Abstract: Bellini’s The Feast of the Gods is a comic myth based on a humorously erotic story told by Ovid in his Fasti, in which Priapus tries to rape a sleeping woman at a Bacchic festival, but is thwarted when Silenus’ ass awakens her with its loud bray. Painted during the Renaissance revival of ancient comedy, it stars two well-known comics and features a beautiful courtesan with a gift for sardonic wit, as will be revealed in this paper. One of the comedians, who habitually played the role of a peasant, is in the guise of the peasant god, Priapus. A risqué buffoon, famous for cross-dressing, is his antagonist, Silenus, who is draped in an effeminate garment. The courtesan portrays a comical mythological being. The clue to the identities of these figures lies in their attributes, which pun on their surnames, stage names, and/or nicknames, mentioned in various texts and documents.

2010 - NCA 96th Annual Convention Pages: unavailable || Words: 7347 words || 
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3. Smith, J.. "Constructing the First Black President: Black Comedians' Use of Burke's Comic Frame" Paper presented at the annual meeting of the NCA 96th Annual Convention, Hilton San Francisco, San Francisco, CA, Nov 13, 2010 Online <APPLICATION/PDF>. 2019-06-25 <http://citation.allacademic.com/meta/p426433_index.html>
Publication Type: Conference Paper/Unpublished Manuscript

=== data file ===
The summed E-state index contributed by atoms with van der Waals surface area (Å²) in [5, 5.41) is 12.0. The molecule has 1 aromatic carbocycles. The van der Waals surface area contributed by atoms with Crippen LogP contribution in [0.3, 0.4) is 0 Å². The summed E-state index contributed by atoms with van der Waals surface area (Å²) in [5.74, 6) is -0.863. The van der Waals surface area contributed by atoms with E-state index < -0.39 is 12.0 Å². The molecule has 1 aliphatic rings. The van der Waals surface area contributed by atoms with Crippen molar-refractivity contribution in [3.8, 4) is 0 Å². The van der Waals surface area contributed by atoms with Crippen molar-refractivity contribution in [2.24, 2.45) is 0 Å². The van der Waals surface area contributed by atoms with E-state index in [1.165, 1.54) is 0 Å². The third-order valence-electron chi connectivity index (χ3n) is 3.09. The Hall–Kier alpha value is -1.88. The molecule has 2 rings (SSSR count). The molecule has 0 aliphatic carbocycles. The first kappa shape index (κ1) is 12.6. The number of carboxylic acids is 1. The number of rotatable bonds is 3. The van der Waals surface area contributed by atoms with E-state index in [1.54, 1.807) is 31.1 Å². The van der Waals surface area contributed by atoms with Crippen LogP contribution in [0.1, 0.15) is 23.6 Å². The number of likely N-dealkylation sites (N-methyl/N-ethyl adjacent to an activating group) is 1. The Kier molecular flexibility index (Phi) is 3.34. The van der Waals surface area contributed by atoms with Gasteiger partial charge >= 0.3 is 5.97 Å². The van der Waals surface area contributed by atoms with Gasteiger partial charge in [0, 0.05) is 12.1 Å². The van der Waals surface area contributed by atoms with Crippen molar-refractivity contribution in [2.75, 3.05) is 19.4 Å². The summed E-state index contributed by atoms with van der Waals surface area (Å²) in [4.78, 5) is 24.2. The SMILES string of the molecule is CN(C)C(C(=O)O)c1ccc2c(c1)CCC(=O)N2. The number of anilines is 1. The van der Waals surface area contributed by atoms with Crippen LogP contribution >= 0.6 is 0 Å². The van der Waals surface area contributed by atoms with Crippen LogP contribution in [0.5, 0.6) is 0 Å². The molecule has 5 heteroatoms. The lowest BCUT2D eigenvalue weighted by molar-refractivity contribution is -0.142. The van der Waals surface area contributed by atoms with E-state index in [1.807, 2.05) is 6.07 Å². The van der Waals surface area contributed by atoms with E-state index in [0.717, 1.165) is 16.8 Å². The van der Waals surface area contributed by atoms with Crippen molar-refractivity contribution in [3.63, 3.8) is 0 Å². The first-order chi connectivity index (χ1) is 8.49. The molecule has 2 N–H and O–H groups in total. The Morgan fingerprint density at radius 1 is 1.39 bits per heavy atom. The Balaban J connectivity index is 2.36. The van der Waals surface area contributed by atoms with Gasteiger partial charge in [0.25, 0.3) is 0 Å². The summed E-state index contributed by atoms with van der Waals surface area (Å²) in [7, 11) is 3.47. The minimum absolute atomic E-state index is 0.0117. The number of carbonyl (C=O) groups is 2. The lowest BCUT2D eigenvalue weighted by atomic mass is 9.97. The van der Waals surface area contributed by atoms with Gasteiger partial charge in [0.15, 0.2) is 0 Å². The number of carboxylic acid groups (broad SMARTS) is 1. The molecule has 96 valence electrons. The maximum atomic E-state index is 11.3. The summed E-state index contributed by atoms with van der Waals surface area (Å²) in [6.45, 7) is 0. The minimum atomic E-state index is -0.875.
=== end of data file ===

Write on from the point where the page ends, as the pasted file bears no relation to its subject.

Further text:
Review Method: Peer Reviewed
Abstract: Actors portraying the first black president are cited by pundits as important precursors that allowed Barack Obama to become president. While most pundits cite performances that transcend race, this study focuses on black comedians performing black stereotypes in their depictions of the first black president to highlight the inconsistencies of society. Burke's (1984a) comic frame provides the lens to examine how comedians pushed audiences away from stereotypes and toward a more accepting view of society.

2017 - American Studies Association Annual Meeting Words: 244 words || 
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4. Kunze, Peter. "Suck It Up, Buttercup: Conservative Commentators as Comedians" Paper presented at the annual meeting of the American Studies Association Annual Meeting, Hyatt Regency Chicago, Chicago, Illinois, <Not Available>. 2019-06-25 <http://citation.allacademic.com/meta/p1262472_index.html>
Publication Type: Internal Paper